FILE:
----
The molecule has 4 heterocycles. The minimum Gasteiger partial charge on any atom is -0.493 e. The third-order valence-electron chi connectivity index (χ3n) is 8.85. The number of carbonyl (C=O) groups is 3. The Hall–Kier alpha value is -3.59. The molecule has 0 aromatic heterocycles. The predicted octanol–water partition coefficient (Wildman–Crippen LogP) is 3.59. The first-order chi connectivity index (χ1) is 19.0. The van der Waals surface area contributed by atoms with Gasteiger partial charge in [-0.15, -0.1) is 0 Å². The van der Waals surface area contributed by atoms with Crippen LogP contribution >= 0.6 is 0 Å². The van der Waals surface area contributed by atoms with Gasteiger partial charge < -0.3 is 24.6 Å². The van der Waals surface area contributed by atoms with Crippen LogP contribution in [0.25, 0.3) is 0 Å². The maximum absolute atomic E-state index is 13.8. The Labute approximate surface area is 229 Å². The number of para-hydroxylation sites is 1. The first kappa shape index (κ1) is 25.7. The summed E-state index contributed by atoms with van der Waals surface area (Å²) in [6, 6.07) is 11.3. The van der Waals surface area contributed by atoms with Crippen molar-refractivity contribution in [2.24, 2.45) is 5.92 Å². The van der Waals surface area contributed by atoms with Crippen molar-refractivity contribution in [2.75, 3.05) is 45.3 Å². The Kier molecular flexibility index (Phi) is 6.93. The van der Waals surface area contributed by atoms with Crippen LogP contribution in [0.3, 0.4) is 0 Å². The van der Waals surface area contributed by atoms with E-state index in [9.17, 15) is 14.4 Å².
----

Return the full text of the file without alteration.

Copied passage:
The molecule has 4 heterocycles. The minimum Gasteiger partial charge on any atom is -0.493 e. The third-order valence-electron chi connectivity index (χ3n) is 8.85. The number of carbonyl (C=O) groups is 3. The Hall–Kier alpha value is -3.59. The molecule has 0 aromatic heterocycles. The predicted octanol–water partition coefficient (Wildman–Crippen LogP) is 3.59. The first-order chi connectivity index (χ1) is 19.0. The van der Waals surface area contributed by atoms with Gasteiger partial charge in [-0.15, -0.1) is 0 Å². The van der Waals surface area contributed by atoms with Crippen LogP contribution >= 0.6 is 0 Å². The van der Waals surface area contributed by atoms with Gasteiger partial charge < -0.3 is 24.6 Å². The van der Waals surface area contributed by atoms with Crippen LogP contribution in [0.25, 0.3) is 0 Å². The maximum absolute atomic E-state index is 13.8. The Labute approximate surface area is 229 Å². The number of para-hydroxylation sites is 1. The first kappa shape index (κ1) is 25.7. The summed E-state index contributed by atoms with van der Waals surface area (Å²) in [6, 6.07) is 11.3. The van der Waals surface area contributed by atoms with Crippen molar-refractivity contribution in [2.24, 2.45) is 5.92 Å². The van der Waals surface area contributed by atoms with Crippen molar-refractivity contribution in [2.75, 3.05) is 45.3 Å². The Kier molecular flexibility index (Phi) is 6.93. The van der Waals surface area contributed by atoms with Crippen LogP contribution in [0.3, 0.4) is 0 Å². The van der Waals surface area contributed by atoms with E-state index in [9.17, 15) is 14.4 Å².